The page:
Holi - when colors come alive !!!

Hello Foodies,


Hope you are in the pink of health! I will not be wrong in saying that for most of us, life is now pretty much back to normal. The dark and grey clouds of the scary virus have drifted away, giving way to rosy pink skies of faith and fervor. Talking about colors reminds me of the upcoming festival Holi…. yes, the festival of colors! Holi welcomes the spring season with open arms and hands full of vivacious beauty of colors!

While its roots are religious, tied to many Hindu legends, it is also seen as a celebration to rejoice a good harvest. The classic legend of Prahlad, the evergreen mythos of Krishna and Radha, and the epic saga of God of love, Kamdev and his wife Rati, hold symbolic significance in the rituals of Holi.

Come to think deeply, Holi reminds us of the vibrant and colorful life which the Almighty has bestowed upon us. The mesmerizing colors of Holi denote the various moods, emotions, situations…...in short, the various facets of life. I feel, the vibrancy of the Holi colors brings in a lot of optimism and positivity in our lives, especially after the dull, harsh winter months. Holi is a celebration of love, togetherness and cheer! And what makes it so unique and special is the spirit which is, same across the globe, wherever it is celebrated.

The celebration of Holi is a two-day affair which starts on the eve of Purnima of the Falgun month. People light up bonfires signifying the victory of good over evil. This lighting up, known as Holika Dahan, is to render gratitude to Agni, the God of Fire. Gram, husk and stalks from the harvest are also offered to Agni with all humility. Ash left from this bonfire is considered sacred as it is believed to protect us from evil forces.

The following morning is called Dhuleti in the north and Rang Panchami in the west. It is a day filled with fun and frolic, when people paint the town red and get into the festive spirit by smearing dry and wet colors on each other. Almost everyone is seen running around with the Holi memorabilia, chasing each other with color filled pichkaris (water guns), water balloons and heaps and packs of gulal and other natural colors. The mood and ambience are truly exuberant and jubilant! And to add to this exuberance, happy souls revel over glasses of thandai, which is a cool Indian drink laced with bhang (flower tops and leaves of cannabis) and dance to the tunes of traditional folk and Bollywood songs.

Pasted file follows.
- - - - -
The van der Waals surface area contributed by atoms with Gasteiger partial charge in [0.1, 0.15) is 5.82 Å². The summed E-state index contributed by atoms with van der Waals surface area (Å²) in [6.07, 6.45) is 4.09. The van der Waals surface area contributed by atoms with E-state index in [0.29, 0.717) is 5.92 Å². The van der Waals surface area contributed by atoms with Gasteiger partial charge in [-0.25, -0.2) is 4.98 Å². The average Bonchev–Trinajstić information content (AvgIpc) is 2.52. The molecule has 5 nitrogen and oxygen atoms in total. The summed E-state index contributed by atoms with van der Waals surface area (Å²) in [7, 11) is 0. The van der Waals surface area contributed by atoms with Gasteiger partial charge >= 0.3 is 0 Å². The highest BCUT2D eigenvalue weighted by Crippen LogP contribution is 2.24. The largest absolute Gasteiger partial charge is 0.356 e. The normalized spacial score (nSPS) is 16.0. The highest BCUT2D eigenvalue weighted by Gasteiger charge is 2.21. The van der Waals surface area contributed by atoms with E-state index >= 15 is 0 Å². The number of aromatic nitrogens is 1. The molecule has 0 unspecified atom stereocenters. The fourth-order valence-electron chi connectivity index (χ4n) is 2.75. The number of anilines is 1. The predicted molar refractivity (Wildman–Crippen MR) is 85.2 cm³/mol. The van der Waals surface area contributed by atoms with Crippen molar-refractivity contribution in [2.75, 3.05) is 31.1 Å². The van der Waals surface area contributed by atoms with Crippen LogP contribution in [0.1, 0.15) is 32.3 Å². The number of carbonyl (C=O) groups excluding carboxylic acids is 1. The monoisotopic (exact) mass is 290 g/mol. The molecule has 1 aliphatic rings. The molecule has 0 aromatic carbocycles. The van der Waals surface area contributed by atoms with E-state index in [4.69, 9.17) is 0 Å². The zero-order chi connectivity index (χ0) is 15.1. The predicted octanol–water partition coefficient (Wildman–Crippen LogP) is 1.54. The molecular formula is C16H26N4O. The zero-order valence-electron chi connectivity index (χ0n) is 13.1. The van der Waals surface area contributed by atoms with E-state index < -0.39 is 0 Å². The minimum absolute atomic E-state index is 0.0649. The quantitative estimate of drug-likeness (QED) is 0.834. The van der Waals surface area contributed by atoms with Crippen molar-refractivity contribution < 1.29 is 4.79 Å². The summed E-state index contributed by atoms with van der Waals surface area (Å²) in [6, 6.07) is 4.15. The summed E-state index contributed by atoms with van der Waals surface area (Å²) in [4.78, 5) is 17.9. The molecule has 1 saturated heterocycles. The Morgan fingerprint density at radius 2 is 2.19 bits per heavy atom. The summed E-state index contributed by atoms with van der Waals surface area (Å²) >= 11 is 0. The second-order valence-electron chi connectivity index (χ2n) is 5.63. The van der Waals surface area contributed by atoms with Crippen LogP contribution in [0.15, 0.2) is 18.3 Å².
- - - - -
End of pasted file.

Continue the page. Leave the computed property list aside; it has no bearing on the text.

We all know, for Indians, festival is synonymous to food. Holi calls for some delicious sweets and snacks. In the north, mawa filled gujiyas, mathris and kanji-vadas are must-have delicacies. The yummy dhuskas along with the mouth-watering maalpuas from the eastern states make their special appearances on this festival. The puranpolis and dal vadas from the west are an integral part of the festive menu. The traditional kesari, fried boorelu and Mysore Pak of south compliment the festivities.

Just like the varied food menus, the style of playing Holi also differs in some states. The Royal Holi in Rajasthan is grand and is organized by the royal Mewar Family of Udaipur. Holla Mohalla is celebrated in Punjab, a day after the scheduled Holi to commemorate the victory of Sikh warriors. The celebration involves displays of traditional martial arts, music and dances. It is filled with thrill and zest and I am sure it would be worth watching! The Lath Mar Holi of Uttar Pradesh is one of the most talked about and, sure well, sounds a bit scary. And no points for guessing why …. here women are armed with Lathis and they hit the men playfully while the men shield themselves with a shield called dhal, enjoying the festive ritual. The uniquely beautiful Phoolon ki Holi in Vrindavan is usually devoted to Lord Krishna where people ditch colours and water to play Holi with flowers. The heavenly Holi celebrated at Banke Bihari and Dwarkadheesh temples of Mathura give you the ultimate feel of this colorful festival, where, the roads outside the temple are jammed with people, laughing, celebrating, and splashing colors on each other. Inside the temple premises, women enjoy the colorful traditional Holi in full swing.

So, wherever you reside, have the vibrant spirit of Holi alive in your hearts, the taste and relish of the yummy delicacies in your gob and step out with your family and friends for a delightfully memorable time! And, don’t hesitate to shake a leg or two to the Bollywood tunes or the beats of dhol…. spread cheer and merriment by showering the spirit of vivid colors among one and all. Remember, the joy of Holi is endless.

Be safe and be boisterous, After all its…. “Bura na mano, Holi hai”.


Signing off……Vandana Oke.

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